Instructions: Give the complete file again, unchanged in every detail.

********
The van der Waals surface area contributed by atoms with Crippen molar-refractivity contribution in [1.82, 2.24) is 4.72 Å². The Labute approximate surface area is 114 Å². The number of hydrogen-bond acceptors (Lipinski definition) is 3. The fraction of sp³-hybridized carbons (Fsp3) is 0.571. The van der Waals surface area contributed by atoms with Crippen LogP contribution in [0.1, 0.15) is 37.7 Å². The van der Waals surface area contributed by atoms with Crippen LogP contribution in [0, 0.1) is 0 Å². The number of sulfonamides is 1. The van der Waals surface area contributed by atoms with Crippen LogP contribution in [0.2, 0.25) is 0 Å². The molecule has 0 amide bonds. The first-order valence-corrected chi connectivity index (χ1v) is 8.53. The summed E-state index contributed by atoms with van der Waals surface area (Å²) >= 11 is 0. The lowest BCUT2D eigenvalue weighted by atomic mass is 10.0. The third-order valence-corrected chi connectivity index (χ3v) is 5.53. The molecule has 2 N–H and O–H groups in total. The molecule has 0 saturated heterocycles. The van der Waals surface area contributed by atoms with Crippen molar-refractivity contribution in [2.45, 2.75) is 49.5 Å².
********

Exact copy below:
The van der Waals surface area contributed by atoms with Crippen molar-refractivity contribution in [1.82, 2.24) is 4.72 Å². The Labute approximate surface area is 114 Å². The number of hydrogen-bond acceptors (Lipinski definition) is 3. The fraction of sp³-hybridized carbons (Fsp3) is 0.571. The van der Waals surface area contributed by atoms with Crippen LogP contribution in [0.1, 0.15) is 37.7 Å². The van der Waals surface area contributed by atoms with Crippen LogP contribution in [0, 0.1) is 0 Å². The number of sulfonamides is 1. The van der Waals surface area contributed by atoms with Crippen LogP contribution in [0.2, 0.25) is 0 Å². The molecule has 0 amide bonds. The first-order valence-corrected chi connectivity index (χ1v) is 8.53. The summed E-state index contributed by atoms with van der Waals surface area (Å²) >= 11 is 0. The lowest BCUT2D eigenvalue weighted by atomic mass is 10.0. The third-order valence-corrected chi connectivity index (χ3v) is 5.53. The molecule has 2 N–H and O–H groups in total. The molecule has 0 saturated heterocycles. The van der Waals surface area contributed by atoms with Crippen molar-refractivity contribution in [2.45, 2.75) is 49.5 Å².